“Before we begin, I just want you to know I am not going to get into the topic that made my story go viral. After it was published (in a tabloid online magazine), I realised that when journalists interview me, they want to concentrate on the sensational part of my story. (But when you do that) you are all missing the point of why I am sharing it in the first place.
“I usually share my story in good faith so I can enlighten people about the effects of rape and how to deal with the resulting mental health issues.
I want to help someone else who might be going through that. But when the press focuses on the messy aspects of (how I reacted to my rape), they turn me into a subject of ridicule.
“The negative comments that result might dissuade people who want to reach out to me for help.
They might say, ‘If she opened up and received all that negativity, then I am going to keep my issues to myself’.
Keeping what happened to me to myself is perhaps what made me act out in the ways that I did.
That is why now I only want to talk about the relevant issues.
“I had a normal childhood. I sunk into depression in 2008 after I was raped twice – the first time at university and the second time at our farm upcountry.
After that, I isolated myself and didn’t share it with anyone. I started feeling suicidal. Before the rape, I had really valued the fact that I was a virgin.
When that was taken away from me, my sense of self-worth diminished. I proceeded to attempt suicide five times.
I went through a long and rough road of self-destruction and made some negative choices as a means of coping. But God had plans for me.
“Through a series of counselling sessions and support from close friends and my pastor, I can say I completely healed last year.
Then I discovered that every time I shared my story (of healing) with someone going through depression, I felt better.
Sharing helped me as much as it helped the other person.
“I don’t regret sharing my story in the media. The outcome has been both good and bad.
It is the trolling that affects me the most. Mental health is seriously misunderstood in Kenya. It is taboo to even talk about it.
That is what I am trying to demystify. Kenya is ranked sixth in suicide prevalence in Africa; we should be talking about it.
“Just the other day a guy posted on social media he was contemplating suicide and people attacked him, calling him a selfish weakling.
A few days ago I got a report of a seven year old who killed himself after a fight with another child over an avocado.
People said he did it because he was selfish. That’s not true – there are many underlying issues.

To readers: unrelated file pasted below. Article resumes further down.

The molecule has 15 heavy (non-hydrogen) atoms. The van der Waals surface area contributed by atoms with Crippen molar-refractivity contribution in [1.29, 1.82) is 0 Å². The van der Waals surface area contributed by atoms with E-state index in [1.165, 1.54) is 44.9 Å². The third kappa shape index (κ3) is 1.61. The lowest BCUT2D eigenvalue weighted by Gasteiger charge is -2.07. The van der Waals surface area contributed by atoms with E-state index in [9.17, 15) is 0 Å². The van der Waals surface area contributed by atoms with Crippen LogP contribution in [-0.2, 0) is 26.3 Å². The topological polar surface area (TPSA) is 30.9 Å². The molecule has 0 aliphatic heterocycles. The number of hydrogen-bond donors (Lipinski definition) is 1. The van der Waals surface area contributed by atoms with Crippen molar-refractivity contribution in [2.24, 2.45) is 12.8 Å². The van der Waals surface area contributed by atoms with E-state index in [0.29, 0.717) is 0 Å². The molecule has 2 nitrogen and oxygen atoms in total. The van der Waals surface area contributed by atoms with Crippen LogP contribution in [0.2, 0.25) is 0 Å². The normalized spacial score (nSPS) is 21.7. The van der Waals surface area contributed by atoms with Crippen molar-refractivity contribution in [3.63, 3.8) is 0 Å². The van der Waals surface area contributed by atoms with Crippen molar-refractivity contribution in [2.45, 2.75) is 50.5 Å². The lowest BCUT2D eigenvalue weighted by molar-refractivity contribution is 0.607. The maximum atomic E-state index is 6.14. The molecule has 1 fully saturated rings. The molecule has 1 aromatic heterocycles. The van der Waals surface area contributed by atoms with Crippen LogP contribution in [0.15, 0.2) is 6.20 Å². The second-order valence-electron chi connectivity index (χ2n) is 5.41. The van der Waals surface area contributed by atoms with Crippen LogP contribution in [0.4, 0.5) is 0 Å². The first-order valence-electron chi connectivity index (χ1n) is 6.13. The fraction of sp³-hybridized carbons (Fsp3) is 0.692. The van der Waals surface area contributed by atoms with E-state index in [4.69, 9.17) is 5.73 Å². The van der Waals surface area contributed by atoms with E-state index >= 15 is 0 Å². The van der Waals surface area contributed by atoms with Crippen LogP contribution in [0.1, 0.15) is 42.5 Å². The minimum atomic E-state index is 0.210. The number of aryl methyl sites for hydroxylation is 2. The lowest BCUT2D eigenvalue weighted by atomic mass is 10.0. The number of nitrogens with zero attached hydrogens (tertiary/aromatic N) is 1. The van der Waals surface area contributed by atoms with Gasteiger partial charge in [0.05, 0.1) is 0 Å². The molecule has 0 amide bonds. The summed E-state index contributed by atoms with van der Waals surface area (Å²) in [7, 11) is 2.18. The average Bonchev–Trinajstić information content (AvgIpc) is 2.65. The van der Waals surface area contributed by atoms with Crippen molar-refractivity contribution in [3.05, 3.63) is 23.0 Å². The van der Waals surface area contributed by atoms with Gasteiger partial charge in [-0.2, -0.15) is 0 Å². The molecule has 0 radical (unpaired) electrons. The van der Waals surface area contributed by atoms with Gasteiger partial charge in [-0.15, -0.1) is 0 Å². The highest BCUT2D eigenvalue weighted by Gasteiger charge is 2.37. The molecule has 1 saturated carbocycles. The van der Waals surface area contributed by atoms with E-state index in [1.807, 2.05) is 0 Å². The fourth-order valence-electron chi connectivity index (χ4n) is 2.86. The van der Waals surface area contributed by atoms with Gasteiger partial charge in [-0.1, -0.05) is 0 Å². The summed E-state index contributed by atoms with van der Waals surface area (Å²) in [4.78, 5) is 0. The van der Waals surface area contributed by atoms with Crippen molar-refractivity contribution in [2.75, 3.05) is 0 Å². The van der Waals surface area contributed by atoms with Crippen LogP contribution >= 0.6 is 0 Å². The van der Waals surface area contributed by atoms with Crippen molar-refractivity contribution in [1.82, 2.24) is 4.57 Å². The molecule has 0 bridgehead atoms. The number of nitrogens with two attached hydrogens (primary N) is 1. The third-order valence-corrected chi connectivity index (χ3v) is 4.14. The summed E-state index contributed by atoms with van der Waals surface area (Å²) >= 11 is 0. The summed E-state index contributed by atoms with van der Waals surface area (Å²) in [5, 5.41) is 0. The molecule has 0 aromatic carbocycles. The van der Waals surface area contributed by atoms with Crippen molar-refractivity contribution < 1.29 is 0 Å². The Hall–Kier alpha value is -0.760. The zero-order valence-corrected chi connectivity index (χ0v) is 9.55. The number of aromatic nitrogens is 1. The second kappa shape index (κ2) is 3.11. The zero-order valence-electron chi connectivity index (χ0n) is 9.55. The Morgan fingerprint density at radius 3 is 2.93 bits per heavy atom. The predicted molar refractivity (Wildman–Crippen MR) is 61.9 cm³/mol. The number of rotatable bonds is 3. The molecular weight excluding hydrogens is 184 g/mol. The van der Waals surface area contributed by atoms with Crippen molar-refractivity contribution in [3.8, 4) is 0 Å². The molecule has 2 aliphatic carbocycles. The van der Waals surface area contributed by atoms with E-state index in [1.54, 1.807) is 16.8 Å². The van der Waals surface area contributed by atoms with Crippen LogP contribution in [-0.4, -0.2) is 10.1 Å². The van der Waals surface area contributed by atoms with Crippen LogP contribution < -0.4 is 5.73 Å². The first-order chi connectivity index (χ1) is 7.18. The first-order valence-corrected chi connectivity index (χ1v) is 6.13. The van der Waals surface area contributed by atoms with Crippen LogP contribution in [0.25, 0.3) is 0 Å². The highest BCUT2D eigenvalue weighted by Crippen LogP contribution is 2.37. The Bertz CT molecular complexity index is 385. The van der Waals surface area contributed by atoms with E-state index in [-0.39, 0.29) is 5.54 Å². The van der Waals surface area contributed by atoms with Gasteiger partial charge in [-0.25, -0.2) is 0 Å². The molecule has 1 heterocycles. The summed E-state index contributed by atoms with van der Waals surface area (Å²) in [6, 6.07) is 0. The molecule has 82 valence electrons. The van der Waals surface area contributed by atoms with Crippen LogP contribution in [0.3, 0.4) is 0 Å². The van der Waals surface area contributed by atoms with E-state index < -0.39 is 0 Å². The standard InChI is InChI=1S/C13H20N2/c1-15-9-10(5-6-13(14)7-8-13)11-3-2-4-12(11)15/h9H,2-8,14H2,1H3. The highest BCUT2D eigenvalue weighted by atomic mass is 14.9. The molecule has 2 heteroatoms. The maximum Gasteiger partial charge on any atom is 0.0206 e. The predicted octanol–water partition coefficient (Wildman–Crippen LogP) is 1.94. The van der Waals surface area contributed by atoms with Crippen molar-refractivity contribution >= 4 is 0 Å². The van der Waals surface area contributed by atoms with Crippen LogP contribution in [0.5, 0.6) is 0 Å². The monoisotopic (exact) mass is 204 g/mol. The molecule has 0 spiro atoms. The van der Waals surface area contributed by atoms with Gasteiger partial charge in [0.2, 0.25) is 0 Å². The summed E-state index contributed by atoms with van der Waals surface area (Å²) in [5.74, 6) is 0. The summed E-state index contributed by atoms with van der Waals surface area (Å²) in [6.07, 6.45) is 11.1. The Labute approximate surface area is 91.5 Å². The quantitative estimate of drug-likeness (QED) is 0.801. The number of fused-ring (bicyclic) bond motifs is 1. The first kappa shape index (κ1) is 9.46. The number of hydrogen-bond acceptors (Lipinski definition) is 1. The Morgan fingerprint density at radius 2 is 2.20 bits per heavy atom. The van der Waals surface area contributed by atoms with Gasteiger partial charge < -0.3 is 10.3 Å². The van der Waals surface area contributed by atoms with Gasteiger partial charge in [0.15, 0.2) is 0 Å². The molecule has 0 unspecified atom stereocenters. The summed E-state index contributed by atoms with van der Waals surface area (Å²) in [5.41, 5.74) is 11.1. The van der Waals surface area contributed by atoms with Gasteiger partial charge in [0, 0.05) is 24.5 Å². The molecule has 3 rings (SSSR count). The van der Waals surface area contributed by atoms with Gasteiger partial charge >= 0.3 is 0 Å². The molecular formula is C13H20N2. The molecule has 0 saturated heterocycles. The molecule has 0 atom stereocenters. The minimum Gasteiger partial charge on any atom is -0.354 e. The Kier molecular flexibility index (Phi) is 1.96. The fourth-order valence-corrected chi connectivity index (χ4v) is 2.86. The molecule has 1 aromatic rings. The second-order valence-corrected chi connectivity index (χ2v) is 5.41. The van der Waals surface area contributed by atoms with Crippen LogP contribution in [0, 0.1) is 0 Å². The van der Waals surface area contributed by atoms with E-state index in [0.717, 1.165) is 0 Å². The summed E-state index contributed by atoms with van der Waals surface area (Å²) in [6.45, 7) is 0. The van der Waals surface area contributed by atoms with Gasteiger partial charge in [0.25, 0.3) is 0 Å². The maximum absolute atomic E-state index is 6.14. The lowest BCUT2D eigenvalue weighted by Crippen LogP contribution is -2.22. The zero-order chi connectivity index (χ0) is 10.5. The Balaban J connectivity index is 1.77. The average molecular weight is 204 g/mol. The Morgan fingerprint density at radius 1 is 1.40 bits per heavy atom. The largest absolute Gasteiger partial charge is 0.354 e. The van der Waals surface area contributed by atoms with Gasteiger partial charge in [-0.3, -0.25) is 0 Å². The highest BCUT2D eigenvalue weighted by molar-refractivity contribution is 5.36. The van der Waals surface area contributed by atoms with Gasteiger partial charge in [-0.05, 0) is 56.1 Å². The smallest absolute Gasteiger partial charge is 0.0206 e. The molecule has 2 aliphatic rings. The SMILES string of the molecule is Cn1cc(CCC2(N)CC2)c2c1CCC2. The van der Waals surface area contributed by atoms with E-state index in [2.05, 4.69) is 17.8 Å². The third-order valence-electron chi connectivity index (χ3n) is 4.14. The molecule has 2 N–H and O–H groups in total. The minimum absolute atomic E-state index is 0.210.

“A suicidal person needs to see and hear hope, not ridicule and judgment.
They don’t want sympathy either – they want to speak to someone who understands them. At that point, suicide feels as if it is the only solution.
But luckily, I have recovered enough to realise that it is not. My failed suicide attempts were life giving me another chance.
“There has been some positive outcome as well. As misguided as that online magazine’s story was, three ladies who were on the verge of suicide reached out to me as a result.
I get so many inboxes and calls – some people ask me whether I can meet them for a chat.
People actually think this is what I do 24/7, but I have a job at a human resources management firm. It can get hard to separate both sides of my life but I try.
“My colleagues are very understanding – some have remarked that I am a strong person. Some wonder at how I manage to hold my head up high.
It can get overwhelming. But if I manage to help even one person, that is good enough. It’s also helpful to know I am not the only person who goes through this.
I feel fulfilled when I am having coffee with a depressed person and I watch hope return to their faces and they manage a smile.
“There are moments when I feel like I want to switch off– especially when I was getting trolled. Also, dealing with other people’s issues is not easy.
But I usually think what if I switch off my phone and someone who is about to commit suicide can’t reach me? What if that phone call is what determines whether they do or don’t kill themselves?
“Being in this space has also taught me empathy. For example, I grew up being taught that sex was for marriage.
Before (the rape) I would watch young girls in campus getting picked up by older men and I would judge them. But because I was raped by my age-mate, for a period of time I didn’t trust them so I assumed that it is better to go out with older men. Today I am less judgmental.
“As much as my loved ones appreciate that I have turned my scars to stars, I also want to protect them (from offensive public analysis).
I have been dating someone for three years now and I have had journalists ask if they can do a story with him.
He doesn’t deserve to be dragged into all that drama. Those who need help can reach me via my Facebook page, ‘On Preventing Suicide – By Catherine Njeri Gikuya’.